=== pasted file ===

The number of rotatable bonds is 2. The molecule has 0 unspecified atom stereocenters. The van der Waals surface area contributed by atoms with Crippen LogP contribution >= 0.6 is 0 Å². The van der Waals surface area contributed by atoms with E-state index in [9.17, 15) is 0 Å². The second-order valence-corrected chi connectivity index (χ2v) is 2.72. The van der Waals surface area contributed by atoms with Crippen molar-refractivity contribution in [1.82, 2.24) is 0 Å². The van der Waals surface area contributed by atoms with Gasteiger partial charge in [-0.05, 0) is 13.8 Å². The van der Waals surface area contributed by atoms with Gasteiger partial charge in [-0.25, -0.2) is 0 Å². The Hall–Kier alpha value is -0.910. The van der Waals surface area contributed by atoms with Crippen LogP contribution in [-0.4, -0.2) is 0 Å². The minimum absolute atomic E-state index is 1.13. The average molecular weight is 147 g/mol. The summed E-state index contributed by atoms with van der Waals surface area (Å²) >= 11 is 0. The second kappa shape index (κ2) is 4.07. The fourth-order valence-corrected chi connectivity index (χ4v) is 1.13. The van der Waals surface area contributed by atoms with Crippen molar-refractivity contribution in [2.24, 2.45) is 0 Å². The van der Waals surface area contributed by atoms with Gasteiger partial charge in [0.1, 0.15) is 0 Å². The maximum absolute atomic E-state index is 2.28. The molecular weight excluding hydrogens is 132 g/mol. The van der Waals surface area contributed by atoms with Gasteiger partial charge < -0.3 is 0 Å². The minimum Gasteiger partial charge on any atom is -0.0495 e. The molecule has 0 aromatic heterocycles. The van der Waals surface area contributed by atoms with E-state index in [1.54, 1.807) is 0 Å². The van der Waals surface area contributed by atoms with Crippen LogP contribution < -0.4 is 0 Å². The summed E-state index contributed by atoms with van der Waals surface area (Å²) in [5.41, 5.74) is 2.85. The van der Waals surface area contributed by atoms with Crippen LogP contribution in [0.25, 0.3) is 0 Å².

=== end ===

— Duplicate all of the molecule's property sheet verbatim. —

The number of rotatable bonds is 2. The molecule has 0 unspecified atom stereocenters. The van der Waals surface area contributed by atoms with Crippen LogP contribution >= 0.6 is 0 Å². The van der Waals surface area contributed by atoms with E-state index in [9.17, 15) is 0 Å². The second-order valence-corrected chi connectivity index (χ2v) is 2.72. The van der Waals surface area contributed by atoms with Crippen molar-refractivity contribution in [1.82, 2.24) is 0 Å². The van der Waals surface area contributed by atoms with Gasteiger partial charge in [-0.05, 0) is 13.8 Å². The van der Waals surface area contributed by atoms with Gasteiger partial charge in [-0.25, -0.2) is 0 Å². The Hall–Kier alpha value is -0.910. The van der Waals surface area contributed by atoms with Crippen LogP contribution in [-0.4, -0.2) is 0 Å². The minimum absolute atomic E-state index is 1.13. The average molecular weight is 147 g/mol. The summed E-state index contributed by atoms with van der Waals surface area (Å²) >= 11 is 0. The second kappa shape index (κ2) is 4.07. The fourth-order valence-corrected chi connectivity index (χ4v) is 1.13. The van der Waals surface area contributed by atoms with Crippen molar-refractivity contribution in [2.24, 2.45) is 0 Å². The van der Waals surface area contributed by atoms with Gasteiger partial charge in [0.1, 0.15) is 0 Å². The maximum absolute atomic E-state index is 2.28. The molecular weight excluding hydrogens is 132 g/mol. The van der Waals surface area contributed by atoms with Gasteiger partial charge < -0.3 is 0 Å². The minimum Gasteiger partial charge on any atom is -0.0495 e. The molecule has 0 aromatic heterocycles. The van der Waals surface area contributed by atoms with E-state index in [1.54, 1.807) is 0 Å². The van der Waals surface area contributed by atoms with Crippen LogP contribution < -0.4 is 0 Å². The summed E-state index contributed by atoms with van der Waals surface area (Å²) in [5.41, 5.74) is 2.85. The van der Waals surface area contributed by atoms with Crippen LogP contribution in [0.25, 0.3) is 0 Å².